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Vail Daily Travel: Wolf Creek has ‘most snow in Colorado’

Rick Spitzer
Vail Daily Correspondent
Vail, CO Colorado
Special to the Vail DailyVail Daily Travel: Views from the Lobo Overlook above Wolf Creek Pass, looking toward the Wolf Creek Pass ski area.
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In the heart of the San Juan Mountains, 24 miles east of Pagosa Springs on U.S. 160, is one of the more famous passes in Colorado, Wolf Creek Pass. This pass is home to Wolf Creek Ski Area and the namesake of country singer C.W. McCall’s hit song “Wolf Creek Pass.” There is a large parking lot on the 10,850-foot summit. The pass is on the Continental Divide and separates two well-known rivers. On the west of the pass is the San Juan River, a major tributary of the Colorado River, which drains into the Pacific Ocean. On the east side of the pass is the Rio Grande, which drains into the Atlantic. While the local demands of lumber and mining camps prompted the construction of many mountain roads in Colorado, the one over Cumbres Pass was built to facilitate transcontinental travel. Some documents indicate that the pass was first completed in 1913, others 1916.

At the summit of Wolf Creek Pass there is a turnoff for a well-graded, three-mile dirt road that travels north to the top of a hill called the Lobo Overlook. You can enjoy 360-degree views from this vantage point, and the short detour is well worth the time. There is also a parking area here and a trailhead for the Continental Divide Trail.

From the Lobo Overlook, above Wolf Creek Pass, you can see a portion of the Weminuche Wilderness Area. Located in the San Juan and Rio Grande National Forests, this 492,418-acre wilderness area is by far Colorado’s largest.



Weminuche is at the heart of the San Juan mountain range, and has an average elevation of over 10,000 feet, and many of its peaks rise over 13,000 feet. In the far western side of the Weminuche, where it crosses into the Needle Mountains, there are three 14,000-foot peaks: Sunlight Peak, Windom Peak and Mount Eolus. Dozens of major streams and rivers travel through the Weminuche on their way to feed the Rio Grande and San Juan Rivers. There are also 63 lakes in this area. Nearly 500 miles of trail cross the Weminuche. The Continental Divide Trail runs through the area for nearly 80 miles. The Colorado Trail crosses it for 21 miles, running from Molas Pass to the Rio Grande.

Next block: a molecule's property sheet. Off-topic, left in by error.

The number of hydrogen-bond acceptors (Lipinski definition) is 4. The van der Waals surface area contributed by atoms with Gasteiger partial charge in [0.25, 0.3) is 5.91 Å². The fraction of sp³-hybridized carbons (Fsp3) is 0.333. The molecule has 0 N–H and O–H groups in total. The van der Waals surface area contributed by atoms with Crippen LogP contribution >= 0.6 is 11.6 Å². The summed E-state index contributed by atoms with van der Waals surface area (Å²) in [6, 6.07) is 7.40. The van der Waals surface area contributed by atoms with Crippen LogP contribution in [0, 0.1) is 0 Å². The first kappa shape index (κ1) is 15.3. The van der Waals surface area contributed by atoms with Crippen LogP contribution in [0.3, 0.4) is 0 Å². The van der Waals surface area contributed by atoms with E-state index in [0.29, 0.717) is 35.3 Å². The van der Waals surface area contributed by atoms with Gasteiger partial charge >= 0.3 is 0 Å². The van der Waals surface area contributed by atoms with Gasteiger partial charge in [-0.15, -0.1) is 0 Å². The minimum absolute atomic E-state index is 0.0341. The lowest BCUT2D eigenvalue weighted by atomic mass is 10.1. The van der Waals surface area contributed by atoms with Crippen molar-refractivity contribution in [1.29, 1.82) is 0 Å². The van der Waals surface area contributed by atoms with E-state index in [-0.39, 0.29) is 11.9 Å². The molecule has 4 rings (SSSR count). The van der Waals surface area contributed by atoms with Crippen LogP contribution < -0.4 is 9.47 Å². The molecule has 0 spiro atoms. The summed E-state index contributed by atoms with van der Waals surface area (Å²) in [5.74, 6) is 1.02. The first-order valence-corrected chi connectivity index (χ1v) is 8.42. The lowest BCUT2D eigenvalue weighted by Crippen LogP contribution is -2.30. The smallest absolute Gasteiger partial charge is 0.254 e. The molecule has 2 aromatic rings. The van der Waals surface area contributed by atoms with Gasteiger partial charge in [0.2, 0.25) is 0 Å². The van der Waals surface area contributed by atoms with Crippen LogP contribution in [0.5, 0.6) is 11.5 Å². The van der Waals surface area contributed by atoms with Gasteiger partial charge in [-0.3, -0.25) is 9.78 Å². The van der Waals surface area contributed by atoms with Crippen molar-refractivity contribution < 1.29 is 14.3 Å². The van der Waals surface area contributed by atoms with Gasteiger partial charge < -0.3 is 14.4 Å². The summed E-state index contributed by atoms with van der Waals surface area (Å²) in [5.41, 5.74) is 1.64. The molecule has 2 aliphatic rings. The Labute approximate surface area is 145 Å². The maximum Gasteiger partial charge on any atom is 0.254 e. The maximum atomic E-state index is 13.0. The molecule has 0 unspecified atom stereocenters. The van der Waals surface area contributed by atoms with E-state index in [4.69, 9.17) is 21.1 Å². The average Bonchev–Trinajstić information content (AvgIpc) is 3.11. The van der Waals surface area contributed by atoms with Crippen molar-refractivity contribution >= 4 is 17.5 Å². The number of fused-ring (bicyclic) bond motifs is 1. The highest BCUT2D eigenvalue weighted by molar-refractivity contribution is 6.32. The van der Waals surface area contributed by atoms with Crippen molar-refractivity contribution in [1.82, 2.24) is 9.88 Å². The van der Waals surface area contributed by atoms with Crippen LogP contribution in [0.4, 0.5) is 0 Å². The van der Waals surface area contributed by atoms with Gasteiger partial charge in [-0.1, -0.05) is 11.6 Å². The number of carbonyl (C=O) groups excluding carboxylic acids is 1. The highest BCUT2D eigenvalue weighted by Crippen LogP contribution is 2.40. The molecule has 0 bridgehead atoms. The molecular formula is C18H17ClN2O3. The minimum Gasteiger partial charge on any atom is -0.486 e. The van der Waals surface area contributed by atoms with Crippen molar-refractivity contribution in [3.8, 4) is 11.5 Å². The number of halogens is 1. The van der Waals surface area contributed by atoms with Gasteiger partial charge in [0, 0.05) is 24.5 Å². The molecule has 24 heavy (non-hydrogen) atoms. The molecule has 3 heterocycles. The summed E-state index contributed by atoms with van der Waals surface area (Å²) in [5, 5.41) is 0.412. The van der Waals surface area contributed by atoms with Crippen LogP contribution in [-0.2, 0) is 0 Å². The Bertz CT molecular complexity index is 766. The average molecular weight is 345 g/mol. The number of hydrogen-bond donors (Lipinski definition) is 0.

Looking out to the northwest from the Lobo Overlook, you can see the La Garita Mountains, formed by La Garita Volcano’s first eruption 27.8 million years ago. This massive volcanic event makes Mount St. Helens’ famous 1980 eruption look like a soap bubble pop. It is believed that in less than a week, 3,000 cubic miles of magma flowed from La Garita. That is enough to bury the state of Colorado under 61 feet of magma! This magma, called tuff, makes up the surrounding La Garita Mountains to the north. The eruption most likely killed everything from the nearby La Garita Mountains all the way east into what is now Kansas. Some of the ash would have fallen as far as the East Coast. The scale of this eruption is far beyond anything known in human history.



When La Garita erupted, it formed one of the world’s largest calderas. A caldera is a large depression formed when the magma chamber below a volcano is emptied during an eruption and the mountain collapses into the chamber. Most calderas are circular, but the La Garita caldera is an oval that is 22 miles wide and 50 miles long. Because the La Garita formation is so large, has an unusual shape, and has been changed in form by erosion, additional volcanism, and glaciations, it was not discovered until 1995.

Just east of the summit of Wolf Creek Pass is the Wolf Creek Ski Area. Skiers have frequented this area since the 1930s. Before there were lifts, they would park at the summit of the pass, then hike up and ski down the hills around it. In the fall of 1938, the forest service and the Civilian Conservation Corp (CCC) constructed a shelter house for skiers on the summit of the pass. Local papers from that time reported that there were often 50 automobiles parked on top of the pass.

In 1955, the Wolf Creek Ski Development Corporation constructed facilities at their present location. Wolf Creek Ski Area can rightfully claim to have “The Most Snow in Colorado” – their average snowfall is more than 38 feet!



E-mail comments about this article to spitzerphoto@me.com or visit http://www.spitzerphoto.com

Rick Spitzer is the author of “Colorado Mountain Passes: the States Most Accessible High Country Roadways,” which is for sale at The Bookworm of Edwards for $21.95. Parts of the book will be serialized in the Vail Daily every Sunday this summer.


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